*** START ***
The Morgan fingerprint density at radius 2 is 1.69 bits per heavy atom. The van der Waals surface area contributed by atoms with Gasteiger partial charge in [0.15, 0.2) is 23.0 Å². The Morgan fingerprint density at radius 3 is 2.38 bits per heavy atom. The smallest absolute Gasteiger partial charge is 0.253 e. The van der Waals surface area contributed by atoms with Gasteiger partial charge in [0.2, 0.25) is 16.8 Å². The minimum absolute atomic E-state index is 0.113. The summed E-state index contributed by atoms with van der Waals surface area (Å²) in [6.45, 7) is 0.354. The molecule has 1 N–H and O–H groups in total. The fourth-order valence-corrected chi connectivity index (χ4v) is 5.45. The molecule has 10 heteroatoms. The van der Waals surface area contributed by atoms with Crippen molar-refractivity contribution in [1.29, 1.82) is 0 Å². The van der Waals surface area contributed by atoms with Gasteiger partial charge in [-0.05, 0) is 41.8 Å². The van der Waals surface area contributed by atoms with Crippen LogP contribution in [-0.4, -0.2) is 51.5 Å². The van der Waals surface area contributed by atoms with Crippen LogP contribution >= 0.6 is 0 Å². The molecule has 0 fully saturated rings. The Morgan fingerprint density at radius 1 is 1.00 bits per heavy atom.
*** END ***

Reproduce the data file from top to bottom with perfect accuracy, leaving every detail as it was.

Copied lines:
The Morgan fingerprint density at radius 2 is 1.69 bits per heavy atom. The van der Waals surface area contributed by atoms with Gasteiger partial charge in [0.15, 0.2) is 23.0 Å². The Morgan fingerprint density at radius 3 is 2.38 bits per heavy atom. The smallest absolute Gasteiger partial charge is 0.253 e. The van der Waals surface area contributed by atoms with Gasteiger partial charge in [0.2, 0.25) is 16.8 Å². The minimum absolute atomic E-state index is 0.113. The summed E-state index contributed by atoms with van der Waals surface area (Å²) in [6.45, 7) is 0.354. The molecule has 1 N–H and O–H groups in total. The fourth-order valence-corrected chi connectivity index (χ4v) is 5.45. The molecule has 10 heteroatoms. The van der Waals surface area contributed by atoms with Crippen molar-refractivity contribution in [1.29, 1.82) is 0 Å². The van der Waals surface area contributed by atoms with Gasteiger partial charge in [-0.05, 0) is 41.8 Å². The van der Waals surface area contributed by atoms with Crippen LogP contribution in [-0.4, -0.2) is 51.5 Å². The van der Waals surface area contributed by atoms with Crippen LogP contribution >= 0.6 is 0 Å². The molecule has 0 fully saturated rings. The Morgan fingerprint density at radius 1 is 1.00 bits per heavy atom.